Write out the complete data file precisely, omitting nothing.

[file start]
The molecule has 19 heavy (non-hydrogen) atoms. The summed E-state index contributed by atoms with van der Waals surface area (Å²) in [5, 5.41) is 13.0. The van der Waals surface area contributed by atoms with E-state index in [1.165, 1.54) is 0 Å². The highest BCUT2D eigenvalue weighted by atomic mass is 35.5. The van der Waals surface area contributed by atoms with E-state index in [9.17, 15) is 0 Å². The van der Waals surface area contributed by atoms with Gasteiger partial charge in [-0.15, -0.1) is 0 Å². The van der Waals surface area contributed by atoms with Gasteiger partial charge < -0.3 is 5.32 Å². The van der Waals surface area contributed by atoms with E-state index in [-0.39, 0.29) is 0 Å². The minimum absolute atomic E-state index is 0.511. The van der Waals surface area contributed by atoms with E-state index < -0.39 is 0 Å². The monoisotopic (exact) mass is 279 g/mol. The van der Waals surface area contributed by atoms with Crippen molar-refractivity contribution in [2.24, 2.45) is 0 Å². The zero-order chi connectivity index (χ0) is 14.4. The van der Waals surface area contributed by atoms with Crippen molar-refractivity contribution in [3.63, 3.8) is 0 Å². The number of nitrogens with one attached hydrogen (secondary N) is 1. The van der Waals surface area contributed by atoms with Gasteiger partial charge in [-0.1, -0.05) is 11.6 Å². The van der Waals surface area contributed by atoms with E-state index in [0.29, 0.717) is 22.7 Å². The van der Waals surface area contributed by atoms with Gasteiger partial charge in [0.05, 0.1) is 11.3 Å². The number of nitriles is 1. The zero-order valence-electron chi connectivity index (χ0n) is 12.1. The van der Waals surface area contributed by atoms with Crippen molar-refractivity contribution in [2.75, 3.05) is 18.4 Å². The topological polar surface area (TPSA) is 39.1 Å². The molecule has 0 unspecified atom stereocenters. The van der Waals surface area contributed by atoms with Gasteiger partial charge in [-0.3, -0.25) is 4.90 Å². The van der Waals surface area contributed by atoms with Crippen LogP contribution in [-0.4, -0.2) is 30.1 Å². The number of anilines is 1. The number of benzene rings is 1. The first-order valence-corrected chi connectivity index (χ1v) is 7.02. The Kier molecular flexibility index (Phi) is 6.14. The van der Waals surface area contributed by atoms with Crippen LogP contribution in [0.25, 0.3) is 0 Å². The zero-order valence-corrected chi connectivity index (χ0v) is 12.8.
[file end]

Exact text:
The molecule has 19 heavy (non-hydrogen) atoms. The summed E-state index contributed by atoms with van der Waals surface area (Å²) in [5, 5.41) is 13.0. The van der Waals surface area contributed by atoms with E-state index in [1.165, 1.54) is 0 Å². The highest BCUT2D eigenvalue weighted by atomic mass is 35.5. The van der Waals surface area contributed by atoms with E-state index in [9.17, 15) is 0 Å². The van der Waals surface area contributed by atoms with Gasteiger partial charge in [-0.15, -0.1) is 0 Å². The van der Waals surface area contributed by atoms with Gasteiger partial charge < -0.3 is 5.32 Å². The van der Waals surface area contributed by atoms with E-state index in [-0.39, 0.29) is 0 Å². The minimum absolute atomic E-state index is 0.511. The van der Waals surface area contributed by atoms with E-state index < -0.39 is 0 Å². The monoisotopic (exact) mass is 279 g/mol. The van der Waals surface area contributed by atoms with Crippen molar-refractivity contribution in [2.24, 2.45) is 0 Å². The zero-order chi connectivity index (χ0) is 14.4. The van der Waals surface area contributed by atoms with Crippen molar-refractivity contribution in [3.63, 3.8) is 0 Å². The number of nitrogens with one attached hydrogen (secondary N) is 1. The van der Waals surface area contributed by atoms with Gasteiger partial charge in [-0.1, -0.05) is 11.6 Å². The van der Waals surface area contributed by atoms with E-state index in [0.29, 0.717) is 22.7 Å². The van der Waals surface area contributed by atoms with Gasteiger partial charge in [0.05, 0.1) is 11.3 Å². The number of nitriles is 1. The zero-order valence-electron chi connectivity index (χ0n) is 12.1. The van der Waals surface area contributed by atoms with Crippen molar-refractivity contribution in [2.75, 3.05) is 18.4 Å². The topological polar surface area (TPSA) is 39.1 Å². The molecule has 0 unspecified atom stereocenters. The van der Waals surface area contributed by atoms with Gasteiger partial charge in [-0.3, -0.25) is 4.90 Å². The van der Waals surface area contributed by atoms with Crippen LogP contribution in [-0.4, -0.2) is 30.1 Å². The number of anilines is 1. The number of benzene rings is 1. The first-order valence-corrected chi connectivity index (χ1v) is 7.02. The Kier molecular flexibility index (Phi) is 6.14. The van der Waals surface area contributed by atoms with Crippen LogP contribution in [0.25, 0.3) is 0 Å². The zero-order valence-corrected chi connectivity index (χ0v) is 12.8.